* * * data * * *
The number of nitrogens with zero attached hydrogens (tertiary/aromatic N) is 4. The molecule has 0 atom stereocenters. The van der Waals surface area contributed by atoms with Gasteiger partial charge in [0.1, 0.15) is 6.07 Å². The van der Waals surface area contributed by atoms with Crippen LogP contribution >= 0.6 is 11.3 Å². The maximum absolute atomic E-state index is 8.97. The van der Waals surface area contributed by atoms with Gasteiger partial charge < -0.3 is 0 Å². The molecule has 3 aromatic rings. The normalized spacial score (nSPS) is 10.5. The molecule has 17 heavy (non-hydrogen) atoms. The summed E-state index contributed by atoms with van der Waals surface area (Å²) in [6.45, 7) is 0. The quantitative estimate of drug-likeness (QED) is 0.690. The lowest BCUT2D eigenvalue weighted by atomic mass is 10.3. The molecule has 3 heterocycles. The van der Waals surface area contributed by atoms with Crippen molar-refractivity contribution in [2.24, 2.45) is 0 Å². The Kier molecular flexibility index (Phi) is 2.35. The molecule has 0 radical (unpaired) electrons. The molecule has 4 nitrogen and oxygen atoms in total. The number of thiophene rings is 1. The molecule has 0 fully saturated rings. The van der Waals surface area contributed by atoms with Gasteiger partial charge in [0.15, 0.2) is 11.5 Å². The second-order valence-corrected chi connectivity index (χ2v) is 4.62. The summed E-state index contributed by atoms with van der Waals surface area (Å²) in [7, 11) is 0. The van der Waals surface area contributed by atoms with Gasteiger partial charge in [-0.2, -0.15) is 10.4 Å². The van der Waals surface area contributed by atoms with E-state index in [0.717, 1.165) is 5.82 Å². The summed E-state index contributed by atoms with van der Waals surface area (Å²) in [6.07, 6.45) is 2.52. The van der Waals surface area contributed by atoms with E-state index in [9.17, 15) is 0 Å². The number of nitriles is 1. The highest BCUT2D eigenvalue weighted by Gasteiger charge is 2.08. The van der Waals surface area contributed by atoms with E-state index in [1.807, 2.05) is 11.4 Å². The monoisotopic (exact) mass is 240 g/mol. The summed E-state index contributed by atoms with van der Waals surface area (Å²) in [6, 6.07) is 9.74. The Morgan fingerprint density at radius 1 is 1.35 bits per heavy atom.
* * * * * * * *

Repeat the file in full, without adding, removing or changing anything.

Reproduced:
The number of nitrogens with zero attached hydrogens (tertiary/aromatic N) is 4. The molecule has 0 atom stereocenters. The van der Waals surface area contributed by atoms with Gasteiger partial charge in [0.1, 0.15) is 6.07 Å². The van der Waals surface area contributed by atoms with Crippen LogP contribution >= 0.6 is 11.3 Å². The maximum absolute atomic E-state index is 8.97. The van der Waals surface area contributed by atoms with Gasteiger partial charge < -0.3 is 0 Å². The molecule has 3 aromatic rings. The normalized spacial score (nSPS) is 10.5. The molecule has 17 heavy (non-hydrogen) atoms. The summed E-state index contributed by atoms with van der Waals surface area (Å²) in [6.45, 7) is 0. The quantitative estimate of drug-likeness (QED) is 0.690. The lowest BCUT2D eigenvalue weighted by atomic mass is 10.3. The molecule has 3 heterocycles. The van der Waals surface area contributed by atoms with Crippen molar-refractivity contribution in [2.24, 2.45) is 0 Å². The Kier molecular flexibility index (Phi) is 2.35. The molecule has 0 radical (unpaired) electrons. The molecule has 4 nitrogen and oxygen atoms in total. The number of thiophene rings is 1. The molecule has 0 fully saturated rings. The van der Waals surface area contributed by atoms with Gasteiger partial charge in [0.15, 0.2) is 11.5 Å². The second-order valence-corrected chi connectivity index (χ2v) is 4.62. The summed E-state index contributed by atoms with van der Waals surface area (Å²) in [7, 11) is 0. The van der Waals surface area contributed by atoms with Gasteiger partial charge in [-0.2, -0.15) is 10.4 Å². The van der Waals surface area contributed by atoms with E-state index in [0.717, 1.165) is 5.82 Å². The summed E-state index contributed by atoms with van der Waals surface area (Å²) in [6.07, 6.45) is 2.52. The van der Waals surface area contributed by atoms with E-state index in [9.17, 15) is 0 Å². The number of nitriles is 1. The highest BCUT2D eigenvalue weighted by Gasteiger charge is 2.08. The van der Waals surface area contributed by atoms with E-state index in [1.807, 2.05) is 11.4 Å². The monoisotopic (exact) mass is 240 g/mol. The summed E-state index contributed by atoms with van der Waals surface area (Å²) in [6, 6.07) is 9.74. The Morgan fingerprint density at radius 1 is 1.35 bits per heavy atom.